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Governments sometimes complain that the budget information they make publicly available is seldom accessed and utilized. On the other hand, civil society organizations (CSOs) often claim that the information governments make available is very difficult to understand and not detailed enough to allow for meaningful analysis and advocacy. Is there a mismatch between the budget information supplied by governments and demand among civil society?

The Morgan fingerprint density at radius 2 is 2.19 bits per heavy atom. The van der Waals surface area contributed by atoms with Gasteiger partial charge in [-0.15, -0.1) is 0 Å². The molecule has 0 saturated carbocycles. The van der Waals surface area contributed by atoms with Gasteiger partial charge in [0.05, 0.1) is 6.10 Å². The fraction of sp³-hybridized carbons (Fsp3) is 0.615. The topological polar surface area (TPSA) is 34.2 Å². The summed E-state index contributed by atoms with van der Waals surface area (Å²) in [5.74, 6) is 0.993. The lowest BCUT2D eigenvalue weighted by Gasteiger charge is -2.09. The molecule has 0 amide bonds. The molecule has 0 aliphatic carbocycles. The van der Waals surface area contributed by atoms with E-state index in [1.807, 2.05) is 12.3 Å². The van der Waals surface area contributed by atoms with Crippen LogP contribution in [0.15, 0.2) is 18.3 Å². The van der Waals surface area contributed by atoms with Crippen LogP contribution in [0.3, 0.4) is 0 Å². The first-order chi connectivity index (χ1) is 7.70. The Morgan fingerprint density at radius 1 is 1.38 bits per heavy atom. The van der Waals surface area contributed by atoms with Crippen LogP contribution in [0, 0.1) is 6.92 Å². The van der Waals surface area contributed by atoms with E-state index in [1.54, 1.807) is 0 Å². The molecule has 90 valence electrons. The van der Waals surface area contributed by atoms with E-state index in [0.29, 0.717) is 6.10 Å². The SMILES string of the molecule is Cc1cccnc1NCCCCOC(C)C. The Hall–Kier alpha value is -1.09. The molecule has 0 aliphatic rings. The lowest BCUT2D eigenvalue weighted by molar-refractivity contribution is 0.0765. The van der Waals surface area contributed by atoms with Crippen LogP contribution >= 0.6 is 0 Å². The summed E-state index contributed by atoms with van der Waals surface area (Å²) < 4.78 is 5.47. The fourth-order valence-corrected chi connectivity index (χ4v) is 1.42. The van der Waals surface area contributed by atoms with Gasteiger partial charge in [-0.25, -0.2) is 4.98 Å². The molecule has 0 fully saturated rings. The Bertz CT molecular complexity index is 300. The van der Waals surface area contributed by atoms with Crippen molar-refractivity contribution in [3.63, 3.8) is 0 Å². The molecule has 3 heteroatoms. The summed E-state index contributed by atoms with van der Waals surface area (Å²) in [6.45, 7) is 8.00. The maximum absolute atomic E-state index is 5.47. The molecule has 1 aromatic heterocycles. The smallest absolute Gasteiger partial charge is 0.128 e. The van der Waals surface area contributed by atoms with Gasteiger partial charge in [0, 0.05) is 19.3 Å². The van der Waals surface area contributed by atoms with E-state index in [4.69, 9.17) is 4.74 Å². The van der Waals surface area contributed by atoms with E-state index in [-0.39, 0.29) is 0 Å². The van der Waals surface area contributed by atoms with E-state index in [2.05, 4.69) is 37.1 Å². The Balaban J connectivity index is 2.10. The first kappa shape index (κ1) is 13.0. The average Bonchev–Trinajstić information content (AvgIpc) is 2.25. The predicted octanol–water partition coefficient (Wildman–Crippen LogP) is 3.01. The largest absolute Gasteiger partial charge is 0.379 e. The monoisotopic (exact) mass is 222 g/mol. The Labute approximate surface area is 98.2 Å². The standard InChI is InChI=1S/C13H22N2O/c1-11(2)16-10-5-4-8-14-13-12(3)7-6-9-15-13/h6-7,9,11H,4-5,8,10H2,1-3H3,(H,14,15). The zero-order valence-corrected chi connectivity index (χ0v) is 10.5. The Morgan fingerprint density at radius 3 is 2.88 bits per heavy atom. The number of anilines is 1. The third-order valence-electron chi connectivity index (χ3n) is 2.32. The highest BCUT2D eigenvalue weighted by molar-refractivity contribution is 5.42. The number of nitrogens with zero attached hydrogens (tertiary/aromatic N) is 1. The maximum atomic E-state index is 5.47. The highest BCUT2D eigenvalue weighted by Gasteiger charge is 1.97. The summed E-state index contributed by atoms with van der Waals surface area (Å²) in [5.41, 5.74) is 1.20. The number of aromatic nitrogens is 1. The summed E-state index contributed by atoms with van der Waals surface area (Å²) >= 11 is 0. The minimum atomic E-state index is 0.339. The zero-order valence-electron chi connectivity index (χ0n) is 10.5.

This paper examines the “demand side” of fiscal transparency using findings from a global survey of 176 individuals working in civil society that use budget information for analysis and advocacy activities. Based on the responses, the authors identify a “fiscal transparency effectiveness gap” between the fiscal information that governments often provide and the information that CSOs need.

These findings are used to develop a set of recommendations to help governments ensure their transparency practices deliver increased citizen engagement, improved oversight, and enhanced accountability.